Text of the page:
The Jordanian government said Egypt's new president pledged to make natural gas pipeline protection a priority for his administration.
A natural gas pipeline that feeds consumers in Israel and Jordan from the Sinai Peninsula was attacked this week for the 15th time since the Egyptian revolution of 2011.
Utility companies in Jordan, which rely on Egyptian natural gas, warned of potential power cuts during the summer because of supply disruptions coinciding with an attack on the pipeline in April.
Jordanian Foreign Minister Nasser Judeh said Egyptian President Mohamed Morsi vowed to make pipeline protection a priority for his administration, reports Bloomberg News.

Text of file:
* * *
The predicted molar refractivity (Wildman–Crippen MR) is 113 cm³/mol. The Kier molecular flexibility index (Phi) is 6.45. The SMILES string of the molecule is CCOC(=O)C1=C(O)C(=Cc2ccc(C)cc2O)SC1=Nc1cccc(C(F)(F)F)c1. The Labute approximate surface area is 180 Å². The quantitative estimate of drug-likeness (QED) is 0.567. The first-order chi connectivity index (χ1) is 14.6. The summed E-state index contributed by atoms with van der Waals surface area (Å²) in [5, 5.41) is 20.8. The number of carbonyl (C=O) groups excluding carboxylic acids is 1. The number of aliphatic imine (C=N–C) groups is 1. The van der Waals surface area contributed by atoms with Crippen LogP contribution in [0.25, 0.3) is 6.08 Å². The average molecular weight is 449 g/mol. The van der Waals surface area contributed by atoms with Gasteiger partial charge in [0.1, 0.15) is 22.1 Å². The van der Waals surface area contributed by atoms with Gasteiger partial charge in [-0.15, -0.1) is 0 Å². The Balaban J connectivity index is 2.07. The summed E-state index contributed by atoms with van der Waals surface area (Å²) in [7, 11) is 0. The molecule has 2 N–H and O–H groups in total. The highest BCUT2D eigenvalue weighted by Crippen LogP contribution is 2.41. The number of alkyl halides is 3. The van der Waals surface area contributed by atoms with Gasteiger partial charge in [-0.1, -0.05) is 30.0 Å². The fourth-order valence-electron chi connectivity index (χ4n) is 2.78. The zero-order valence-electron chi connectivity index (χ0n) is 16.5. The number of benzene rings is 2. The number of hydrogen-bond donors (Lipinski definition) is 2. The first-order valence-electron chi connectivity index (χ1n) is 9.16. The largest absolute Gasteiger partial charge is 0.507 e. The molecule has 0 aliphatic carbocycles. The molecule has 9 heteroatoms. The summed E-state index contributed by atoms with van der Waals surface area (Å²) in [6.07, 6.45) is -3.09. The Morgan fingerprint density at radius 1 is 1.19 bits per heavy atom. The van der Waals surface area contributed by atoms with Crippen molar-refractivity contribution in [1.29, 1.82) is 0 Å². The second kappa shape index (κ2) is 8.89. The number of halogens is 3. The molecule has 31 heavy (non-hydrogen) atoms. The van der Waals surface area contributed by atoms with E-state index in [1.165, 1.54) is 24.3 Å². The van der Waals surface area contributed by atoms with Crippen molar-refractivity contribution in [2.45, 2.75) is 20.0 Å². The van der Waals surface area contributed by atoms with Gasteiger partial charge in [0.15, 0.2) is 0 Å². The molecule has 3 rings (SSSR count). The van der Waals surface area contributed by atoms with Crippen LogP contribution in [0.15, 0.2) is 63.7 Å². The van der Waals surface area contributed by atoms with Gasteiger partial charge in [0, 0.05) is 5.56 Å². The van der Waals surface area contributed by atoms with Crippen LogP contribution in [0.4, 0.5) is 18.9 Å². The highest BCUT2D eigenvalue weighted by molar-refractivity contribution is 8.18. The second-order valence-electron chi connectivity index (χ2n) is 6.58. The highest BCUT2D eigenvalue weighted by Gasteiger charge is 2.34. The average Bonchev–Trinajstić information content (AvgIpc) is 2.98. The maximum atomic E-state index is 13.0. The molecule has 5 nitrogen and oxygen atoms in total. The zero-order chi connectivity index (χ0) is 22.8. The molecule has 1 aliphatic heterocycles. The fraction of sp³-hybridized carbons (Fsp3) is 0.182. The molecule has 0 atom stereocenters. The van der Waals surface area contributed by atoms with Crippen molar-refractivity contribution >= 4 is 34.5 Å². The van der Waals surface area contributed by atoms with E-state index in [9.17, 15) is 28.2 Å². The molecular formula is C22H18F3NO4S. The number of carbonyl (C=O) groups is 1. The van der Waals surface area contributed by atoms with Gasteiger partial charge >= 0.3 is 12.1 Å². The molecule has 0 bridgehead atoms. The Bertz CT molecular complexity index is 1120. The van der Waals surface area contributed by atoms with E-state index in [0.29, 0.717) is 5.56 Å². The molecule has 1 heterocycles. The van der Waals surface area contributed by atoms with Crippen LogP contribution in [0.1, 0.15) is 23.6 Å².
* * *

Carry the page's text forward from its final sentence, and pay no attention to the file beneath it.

The Jordanian government said it asked for an increase in the volume of natural gas delivered from Egypt. Natural gas supplies from Egypt have been disrupted for a total of 150 days since the revolution.
Amman had considered securing natural gas supplies from its neighbors. In June, Iraq approved a memorandum of understanding that spells out the terms for a natural gas pipeline to the port of Aqaba. The pipeline could take five years to build.
Jordan gets about 80 percent of its domestic energy demands met through imported natural resources.